- Users won’t be able to close a current period if the previous period is still open.
- When a period ends, it is regarded as complete, and no one can add or make general-ledger-related changes to the period's posting transactions. If a closed period requires subsequent alterations, the period must be reopened before the changes can be completed.
- NetSuite has a feature called the Quick Close preference that enables users to close one or more accounting periods with a single click, but a certain permission is required to use this feature.
For businesses that operate in multiple currencies, it is critical to revalue open currency balances at the end of each accounting period before closing it in order to calculate the unrealized gain or loss due to exchange rate fluctuation. The exchange rates as of the last day of the accounting period will be used. However, if users generate revaluations prior to the end of the period, the current exchange rate will apply.
Simplify the Chart of Accounts
A well-organized chart of accounts speeds up the closing process. It simplifies transaction categorization and improves reporting. A disorganized chart of accounts invites errors that cause delays in closing.
Accounts Should be Reconciled More Frequently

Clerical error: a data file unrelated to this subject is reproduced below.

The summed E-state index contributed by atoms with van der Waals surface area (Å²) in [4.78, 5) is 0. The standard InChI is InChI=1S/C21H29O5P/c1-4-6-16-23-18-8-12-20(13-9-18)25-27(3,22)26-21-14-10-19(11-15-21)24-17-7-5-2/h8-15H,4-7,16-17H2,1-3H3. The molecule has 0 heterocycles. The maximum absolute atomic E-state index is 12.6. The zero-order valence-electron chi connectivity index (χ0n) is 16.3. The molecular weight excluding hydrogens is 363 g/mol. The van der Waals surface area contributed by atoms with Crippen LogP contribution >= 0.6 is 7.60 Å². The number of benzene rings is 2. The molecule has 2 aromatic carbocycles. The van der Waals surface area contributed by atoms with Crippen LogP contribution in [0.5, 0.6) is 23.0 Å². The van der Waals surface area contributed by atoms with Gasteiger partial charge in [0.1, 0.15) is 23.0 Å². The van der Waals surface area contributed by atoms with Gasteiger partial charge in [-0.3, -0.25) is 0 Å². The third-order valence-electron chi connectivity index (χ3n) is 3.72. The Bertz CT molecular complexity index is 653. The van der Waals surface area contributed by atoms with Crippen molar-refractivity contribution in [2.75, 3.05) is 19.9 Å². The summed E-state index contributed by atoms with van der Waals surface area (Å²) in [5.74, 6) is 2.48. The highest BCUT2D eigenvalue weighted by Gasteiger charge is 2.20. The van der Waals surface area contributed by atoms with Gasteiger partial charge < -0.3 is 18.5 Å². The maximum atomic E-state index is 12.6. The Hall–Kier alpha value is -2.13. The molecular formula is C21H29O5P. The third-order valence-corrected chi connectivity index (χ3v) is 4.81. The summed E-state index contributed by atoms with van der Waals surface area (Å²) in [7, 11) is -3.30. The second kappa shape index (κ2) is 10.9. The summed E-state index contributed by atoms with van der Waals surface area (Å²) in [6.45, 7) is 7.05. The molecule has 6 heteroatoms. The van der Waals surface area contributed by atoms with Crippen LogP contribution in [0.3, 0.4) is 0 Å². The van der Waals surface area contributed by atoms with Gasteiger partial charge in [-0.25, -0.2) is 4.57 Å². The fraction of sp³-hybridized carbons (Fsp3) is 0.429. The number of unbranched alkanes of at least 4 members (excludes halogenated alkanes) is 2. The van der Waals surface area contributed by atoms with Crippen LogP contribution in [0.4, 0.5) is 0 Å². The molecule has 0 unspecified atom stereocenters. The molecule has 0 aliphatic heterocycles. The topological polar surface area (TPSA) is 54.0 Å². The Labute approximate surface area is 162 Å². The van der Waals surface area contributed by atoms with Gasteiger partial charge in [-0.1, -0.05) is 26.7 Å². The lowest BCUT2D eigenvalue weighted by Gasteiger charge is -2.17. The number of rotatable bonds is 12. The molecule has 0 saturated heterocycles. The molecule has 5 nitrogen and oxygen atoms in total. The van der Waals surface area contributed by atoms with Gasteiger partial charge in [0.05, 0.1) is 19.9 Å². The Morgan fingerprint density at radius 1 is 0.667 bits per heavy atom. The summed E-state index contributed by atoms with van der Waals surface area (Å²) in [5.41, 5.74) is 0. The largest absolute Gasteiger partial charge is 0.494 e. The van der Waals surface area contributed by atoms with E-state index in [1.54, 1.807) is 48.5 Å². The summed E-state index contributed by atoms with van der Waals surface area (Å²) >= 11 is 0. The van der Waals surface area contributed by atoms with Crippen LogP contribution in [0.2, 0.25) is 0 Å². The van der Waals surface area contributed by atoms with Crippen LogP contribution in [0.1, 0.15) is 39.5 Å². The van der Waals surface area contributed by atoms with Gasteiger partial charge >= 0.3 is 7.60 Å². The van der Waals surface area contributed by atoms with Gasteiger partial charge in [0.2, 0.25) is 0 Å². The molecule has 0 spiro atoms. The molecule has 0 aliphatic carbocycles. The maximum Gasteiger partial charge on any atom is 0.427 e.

An increased frequency of account reconciliations not only provides quick insight into the financial position of the business but also aids in the detection of any errors in the financial record at an early stage, allowing users to rectify them before the start of year-end close. Unresolved errors will cause a delay in closing.
While no accountant enjoys year-end close, it is a vital element of the business cycle. The process can be overwhelming and stressful because it is necessary to complete all the tasks within a particular timeframe while achieving 100% accuracy in the reports generated. However, with the right strategy in place, it is easy to achieve a seamless and successful year-end close.
The most important preparation for simplifying the closing process is keeping an accurate book throughout the year. Accountants should reconcile all accounts regularly to greatly reduce the amount of labor required for year-end, since accounts that are reconciled monthly can be automatically considered as reconciled at year-end closing.
Year-end accounting relies heavily on modern technologies because they enable businesses to automate operations, significantly aiding in transforming the reconciliation process from reactive to proactive.
Automation helps promote proactive reconciliation, where accountants perform the reconciliation daily or weekly, allowing them to review each transaction as it occurs while still fresh on the employee's mind who incurs the expense. It provides more timely and accurate results because automation technology helps integrate data from disparate sources such as credit transactions, banking transactions, and receipts. It offers a workflow for accountants to request more information from the employees and reconcile the transaction shortly after it’s incurred. Without automation technology, accountants would still be stuck in the traditional reactive reconciliation process, which requires them to perform reconciliation only when it is required for book closing, typically at the aggregated account level due to time constraints.